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por ventura comiera su merced

English translation: if perchance his worship would eat cod

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GLOSSARY ENTRY (DERIVED FROM QUESTION BELOW)
Spanish term or phrase:por ventura comiera su merced
English translation:if perchance his worship would eat cod
Entered by: Lisa McCarthy
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07:06 Sep 23, 2011
Spanish to English translations [PRO]
Art/Literary - Poetry & Literature / Cervantes - El Quijote
Spanish term or phrase: por ventura comiera su merced
From "El Quijote", in reference to cod.

"if perchance he would eat ...................cod"

“… que en Castilla llaman abadejo y en Andalucía bacalao y en otras truchuelas”
"A dicho acertó a ser viernes aquel día, y no había en toda la venta sino unas raciones de pescado, que en Castilla llaman abadejo y en Andalucía bacalao y en otras truchuelas. Preguntáronle si **por ventura comiera su merced truchuela, que no había otro pescado que dar a comer... Pusiéronle la mesa por el fresco, y trájole el huésped una porción de mal mojado y peor cocinado bacalao"

Cervantes “El Quijote”, 1605
Lisa McCarthy
Spain
Local time: 19:57
if perchance his worship would eat cod
Explanation:
or if "sir" would eat cod

'Su merced' is an antiquated expression. I'm pretty sure that this is what it means
Selected response from:

Carol Gullidge
United Kingdom
Local time: 18:57
Grading comment
Thanks, Carol and everybody for the help :)
4 KudoZ points were awarded for this answer

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Summary of answers provided
4 +2if perchance his worship would eat cod
Carol Gullidge
5if, by chance, his grace would not like some
cnelson
4They asked if his grace would like a little smoked cod
Gilla Evans
Summary of reference entries provided
Some existing versions
Charles Davis

  

Answers


1 hr   confidence: Answerer confidence 4/5Answerer confidence 4/5 peer agreement (net): +2
if perchance his worship would eat cod


Explanation:
or if "sir" would eat cod

'Su merced' is an antiquated expression. I'm pretty sure that this is what it means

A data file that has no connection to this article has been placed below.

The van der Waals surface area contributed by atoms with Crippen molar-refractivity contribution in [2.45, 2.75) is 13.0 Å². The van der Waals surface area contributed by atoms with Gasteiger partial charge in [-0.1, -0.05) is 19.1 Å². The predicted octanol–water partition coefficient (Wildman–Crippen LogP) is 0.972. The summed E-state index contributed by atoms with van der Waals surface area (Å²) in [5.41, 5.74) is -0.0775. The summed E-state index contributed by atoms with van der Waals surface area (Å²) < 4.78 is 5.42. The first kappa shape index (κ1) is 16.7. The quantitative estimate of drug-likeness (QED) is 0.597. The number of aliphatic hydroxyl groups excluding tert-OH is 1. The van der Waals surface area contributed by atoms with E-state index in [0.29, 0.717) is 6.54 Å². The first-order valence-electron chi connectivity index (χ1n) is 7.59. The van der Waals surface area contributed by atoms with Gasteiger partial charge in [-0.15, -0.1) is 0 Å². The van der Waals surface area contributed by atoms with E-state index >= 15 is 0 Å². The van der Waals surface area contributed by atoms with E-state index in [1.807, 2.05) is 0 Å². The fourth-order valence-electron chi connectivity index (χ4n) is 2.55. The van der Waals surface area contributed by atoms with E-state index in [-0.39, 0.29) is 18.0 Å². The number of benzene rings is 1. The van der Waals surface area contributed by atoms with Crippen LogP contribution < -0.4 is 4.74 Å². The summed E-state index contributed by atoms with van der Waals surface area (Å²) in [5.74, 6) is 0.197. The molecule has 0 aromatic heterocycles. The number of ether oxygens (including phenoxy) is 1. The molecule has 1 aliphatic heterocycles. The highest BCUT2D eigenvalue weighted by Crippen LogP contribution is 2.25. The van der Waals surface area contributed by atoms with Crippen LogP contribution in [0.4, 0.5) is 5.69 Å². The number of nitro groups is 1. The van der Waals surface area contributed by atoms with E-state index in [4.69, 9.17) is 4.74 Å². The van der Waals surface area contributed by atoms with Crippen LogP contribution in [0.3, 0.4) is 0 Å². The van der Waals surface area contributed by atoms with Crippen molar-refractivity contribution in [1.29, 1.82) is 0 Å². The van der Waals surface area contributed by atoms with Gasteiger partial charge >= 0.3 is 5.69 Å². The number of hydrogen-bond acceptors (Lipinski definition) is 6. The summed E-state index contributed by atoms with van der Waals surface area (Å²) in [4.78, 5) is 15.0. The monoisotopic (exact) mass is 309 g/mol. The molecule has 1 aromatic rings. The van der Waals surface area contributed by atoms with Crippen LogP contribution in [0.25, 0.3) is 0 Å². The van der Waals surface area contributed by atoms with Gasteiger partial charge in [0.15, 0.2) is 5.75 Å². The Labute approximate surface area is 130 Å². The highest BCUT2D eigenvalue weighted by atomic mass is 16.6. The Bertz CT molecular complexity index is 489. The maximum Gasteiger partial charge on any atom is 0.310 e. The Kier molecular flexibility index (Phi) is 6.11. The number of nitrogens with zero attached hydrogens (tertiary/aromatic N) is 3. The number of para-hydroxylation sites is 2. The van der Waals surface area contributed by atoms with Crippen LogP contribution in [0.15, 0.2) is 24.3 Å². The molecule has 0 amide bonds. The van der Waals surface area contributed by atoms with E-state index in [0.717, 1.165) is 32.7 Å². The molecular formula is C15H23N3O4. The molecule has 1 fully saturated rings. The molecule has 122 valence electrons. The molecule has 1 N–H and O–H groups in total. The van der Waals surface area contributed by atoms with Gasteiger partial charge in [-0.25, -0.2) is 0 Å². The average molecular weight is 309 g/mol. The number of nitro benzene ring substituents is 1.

Carol Gullidge
United Kingdom
Local time: 18:57
Meets criteria
Specializes in field
Native speaker of: Native in EnglishEnglish
PRO pts in category: 311
Grading comment
Thanks, Carol and everybody for the help :)
Notes to answerer
Asker: Thanks, Carol!


Peer comments on this answer (and responses from the answerer)
agree  Beatriz Ramírez de Haro
11 hrs
  -> many thanks Beatriz!

agree  anademahomar: Excellent!
4 days
  -> many thanks anademahomar!
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1 hr   confidence: Answerer confidence 4/5Answerer confidence 4/5
They asked if his grace would like a little smoked cod


Explanation:
I have Edith Grossman's translation and it reads:

"They asked if his grace would like a little smoked cod"

If you want an accepted version, I think she is a good authority!

Gilla Evans
Local time: 18:57
Meets criteria
Specializes in field
Native speaker of: English
PRO pts in category: 72
Notes to answerer
Asker: Thanks, Gilla!

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4 days   confidence: Answerer confidence 5/5
if, by chance, his grace would not like some


Explanation:
According to the REA "su/vuestra merced" is a form of address used for someone who does not have a higher, official title. Therefore, depending on the tone you are choosing for your translation (e.g. 16th century English, 21st century English) you will render this differently.